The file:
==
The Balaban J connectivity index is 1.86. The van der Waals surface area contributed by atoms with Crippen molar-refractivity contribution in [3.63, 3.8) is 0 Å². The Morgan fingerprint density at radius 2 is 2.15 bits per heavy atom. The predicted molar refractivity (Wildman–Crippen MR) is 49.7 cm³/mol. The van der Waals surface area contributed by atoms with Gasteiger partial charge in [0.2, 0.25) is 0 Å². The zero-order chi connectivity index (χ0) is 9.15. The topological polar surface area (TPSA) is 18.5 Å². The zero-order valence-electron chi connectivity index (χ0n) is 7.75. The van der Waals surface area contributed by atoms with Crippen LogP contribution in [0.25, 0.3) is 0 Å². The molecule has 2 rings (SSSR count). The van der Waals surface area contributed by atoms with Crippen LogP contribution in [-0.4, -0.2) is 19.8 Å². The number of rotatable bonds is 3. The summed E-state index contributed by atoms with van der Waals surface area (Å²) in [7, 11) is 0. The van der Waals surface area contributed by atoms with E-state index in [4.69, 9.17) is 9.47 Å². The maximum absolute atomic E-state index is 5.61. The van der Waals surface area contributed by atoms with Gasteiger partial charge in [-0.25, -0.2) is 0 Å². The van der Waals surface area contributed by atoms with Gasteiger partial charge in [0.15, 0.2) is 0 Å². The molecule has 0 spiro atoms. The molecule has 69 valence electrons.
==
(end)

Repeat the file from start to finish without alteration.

The Balaban J connectivity index is 1.86. The van der Waals surface area contributed by atoms with Crippen molar-refractivity contribution in [3.63, 3.8) is 0 Å². The Morgan fingerprint density at radius 2 is 2.15 bits per heavy atom. The predicted molar refractivity (Wildman–Crippen MR) is 49.7 cm³/mol. The van der Waals surface area contributed by atoms with Gasteiger partial charge in [0.2, 0.25) is 0 Å². The zero-order chi connectivity index (χ0) is 9.15. The topological polar surface area (TPSA) is 18.5 Å². The zero-order valence-electron chi connectivity index (χ0n) is 7.75. The van der Waals surface area contributed by atoms with Crippen LogP contribution in [0.25, 0.3) is 0 Å². The molecule has 2 rings (SSSR count). The van der Waals surface area contributed by atoms with Crippen LogP contribution in [-0.4, -0.2) is 19.8 Å². The number of rotatable bonds is 3. The summed E-state index contributed by atoms with van der Waals surface area (Å²) in [7, 11) is 0. The van der Waals surface area contributed by atoms with E-state index in [4.69, 9.17) is 9.47 Å². The maximum absolute atomic E-state index is 5.61. The van der Waals surface area contributed by atoms with Gasteiger partial charge in [-0.25, -0.2) is 0 Å². The van der Waals surface area contributed by atoms with Gasteiger partial charge in [0.15, 0.2) is 0 Å². The molecule has 0 spiro atoms. The molecule has 69 valence electrons.